Prickly Pepper Venison Steaks

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Let the prickly pear recipes continue!

Whenever Coach and I want something a little sweet and a little spicy we love to use jelly to sweeten the deal. In this case we used some of our Prickly Pear Jelly in our marinade, but peach and apple jellies are excellent additions to marinades, too.

I wanted to marinate these steaks for several hours to really infuse the meat with the spicy sweet flavors. When I marinate for extended periods of time I try to avoid salt and acid in the first hours of marinating. Later in the marinating process I add some lime and salt.

To start marinating the venison steaks, this is what you need:

Venison Steaks  |  Chili Ancho  |  Pepper  |  Prickly Pear Jelly  |  Paprika  |  Minced garlic

You’ll also need a lime and some salt in a little bit.

This post may contain affiliate links. Affiliate link disclosure shared below.

If you’ve made my Award Winning Venison Chili you’ve seen me use dried chili pods before. In the chili recipe I used Chili Pasilla Pods. I expected these Chili Ancho Pods to work the same, but they were a little different. I’ll explain below.


Step 1 ~ 15 minutes

Place two chili pods in a small sauce pan and “cover” with water.

The chilies will actually float.

Bring the water to a boil and simmer the chilies for about 10 minutes.

Allow the chilies to cool, then remove them.


Step 2 ~ 5 minutes

Place the chilies on a cutting board and cut a slit down one side, opening the chilies flat. Remove the seeds.

This is where the Chili Ancho Pods are different from the Pasilla pods. The Pasilla pods can be scraped to remove the pulp from the skin. The skin of the Ancho pods are not as tough as the Pasilla pods, and don’t scrape like I expected. Instead, place the deseeded Ancho pods into a food processor. Add a little water from the saucepan and puree the chilies.

It looks a lot like mole.

Use enough water to yield a ½ c of puree.


Step 3 ~  2 – 4 hours

We’ll season the marinade with Prickly Pear Jelly {or any jelly you have on hand}, paprika, minced garlic, and pepper.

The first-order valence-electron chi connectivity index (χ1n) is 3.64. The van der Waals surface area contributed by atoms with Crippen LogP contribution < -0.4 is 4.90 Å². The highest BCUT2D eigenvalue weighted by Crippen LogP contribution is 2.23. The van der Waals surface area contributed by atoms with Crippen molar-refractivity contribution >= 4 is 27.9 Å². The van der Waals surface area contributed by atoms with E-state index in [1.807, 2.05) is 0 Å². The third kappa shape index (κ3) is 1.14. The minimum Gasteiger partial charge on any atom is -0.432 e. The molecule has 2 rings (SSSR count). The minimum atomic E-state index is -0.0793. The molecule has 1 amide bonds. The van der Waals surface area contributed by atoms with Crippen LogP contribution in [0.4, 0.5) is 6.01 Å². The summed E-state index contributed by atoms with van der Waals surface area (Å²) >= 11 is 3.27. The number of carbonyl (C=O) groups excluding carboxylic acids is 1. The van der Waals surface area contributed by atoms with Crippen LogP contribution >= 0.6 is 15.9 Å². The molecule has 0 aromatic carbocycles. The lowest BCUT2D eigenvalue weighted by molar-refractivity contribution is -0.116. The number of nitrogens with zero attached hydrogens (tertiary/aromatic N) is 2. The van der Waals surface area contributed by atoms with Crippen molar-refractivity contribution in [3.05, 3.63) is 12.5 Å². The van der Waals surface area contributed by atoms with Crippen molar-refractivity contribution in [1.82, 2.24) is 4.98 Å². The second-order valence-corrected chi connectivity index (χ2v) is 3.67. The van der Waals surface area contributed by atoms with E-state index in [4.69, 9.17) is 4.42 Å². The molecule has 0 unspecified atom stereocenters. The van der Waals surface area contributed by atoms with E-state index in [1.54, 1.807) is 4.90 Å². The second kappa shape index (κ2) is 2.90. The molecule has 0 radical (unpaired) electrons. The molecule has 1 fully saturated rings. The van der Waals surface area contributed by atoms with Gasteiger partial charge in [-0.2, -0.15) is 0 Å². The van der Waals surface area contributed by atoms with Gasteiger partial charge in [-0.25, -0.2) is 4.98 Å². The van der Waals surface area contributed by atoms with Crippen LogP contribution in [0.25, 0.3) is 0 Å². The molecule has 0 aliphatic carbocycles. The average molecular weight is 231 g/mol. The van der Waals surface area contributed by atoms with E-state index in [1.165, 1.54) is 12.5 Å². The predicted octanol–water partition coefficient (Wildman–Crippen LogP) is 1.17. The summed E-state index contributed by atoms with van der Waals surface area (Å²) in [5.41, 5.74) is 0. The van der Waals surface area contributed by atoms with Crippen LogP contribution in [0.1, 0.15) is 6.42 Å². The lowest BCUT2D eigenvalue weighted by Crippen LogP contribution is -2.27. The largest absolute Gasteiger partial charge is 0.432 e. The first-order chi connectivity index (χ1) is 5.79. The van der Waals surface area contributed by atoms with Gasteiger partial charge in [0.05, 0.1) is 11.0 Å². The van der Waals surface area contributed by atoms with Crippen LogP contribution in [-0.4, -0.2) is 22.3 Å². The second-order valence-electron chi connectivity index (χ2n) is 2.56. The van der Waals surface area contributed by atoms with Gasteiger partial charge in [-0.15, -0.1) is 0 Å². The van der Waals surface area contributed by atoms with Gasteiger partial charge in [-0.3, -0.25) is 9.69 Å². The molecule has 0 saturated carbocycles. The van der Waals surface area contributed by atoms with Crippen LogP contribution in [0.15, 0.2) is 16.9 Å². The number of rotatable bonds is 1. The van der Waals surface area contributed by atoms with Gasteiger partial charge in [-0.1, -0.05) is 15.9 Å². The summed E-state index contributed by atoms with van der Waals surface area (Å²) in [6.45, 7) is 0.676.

Measure an equal amount of jelly into the pepper sauce, in my case ½ c.

Stir to combine the jelly and the peppers.

Arrange the steaks in a large flat dish and season them on both sides with paprika, dried minced garlic, and coarse ground pepper.

Spread the jelly mixture over both sides of the steaks and refrigerate for several hours.


Step 4 ~ 30 minutes – 2 hours

Just before firing up the grill, squeeze the juice of a lime over the marinated steaks.

Sprinkle them generously with salt.

I admittedly did not use enough salt on mine. I have a phobia of over-salting food, but I withheld too much here. Using sea salt would have probably been a better choice since you can see the sea salt and know better how much you’ve applied.

Return the steaks to the refrigerator and prepare a hot fire. We grilled these steaks after a drizzly day, so I used charcoal briquettes instead of oak since my wood was wet.

As always, my handy chimney starter did the trick quickly and easily!


Step 5 ~ 10 minutes

My steaks had been marinating for about 4½ hours total.

When the coals are good and hot,

arrange the venison steaks over the grill.

Cook the steaks for 4 to 5 minutes per side, aiming for medium-rare doneness.

I didn’t document this process, but I chose to serve my steaks with cilantro rice and sautéed bell peppers and onions.

The sautéed peppers and onions made this meal! Mix each bite of steak with a bite of peppers and onions for maximum drooling. I’m normally one of those people who hates for my foods to touch each other, but I found myself slicing up my steaks and mixing it all together with the rice and peppers. It totally works together!

Coach’s review of this dish was that it just needed a little more salt, which I’ve already admitted. Another way to do that would be to incorporate a little bit of soy sauce or Worcestershire sauce at the same time as the lime juice. Don’t add too much or it will overpower the other flavors and take away some of the stickiness of the jelly marinade, but a subtle hint of either flavor would be delicious.

What’s your favorite sweet and spicy marinade? Tell us in the comments!

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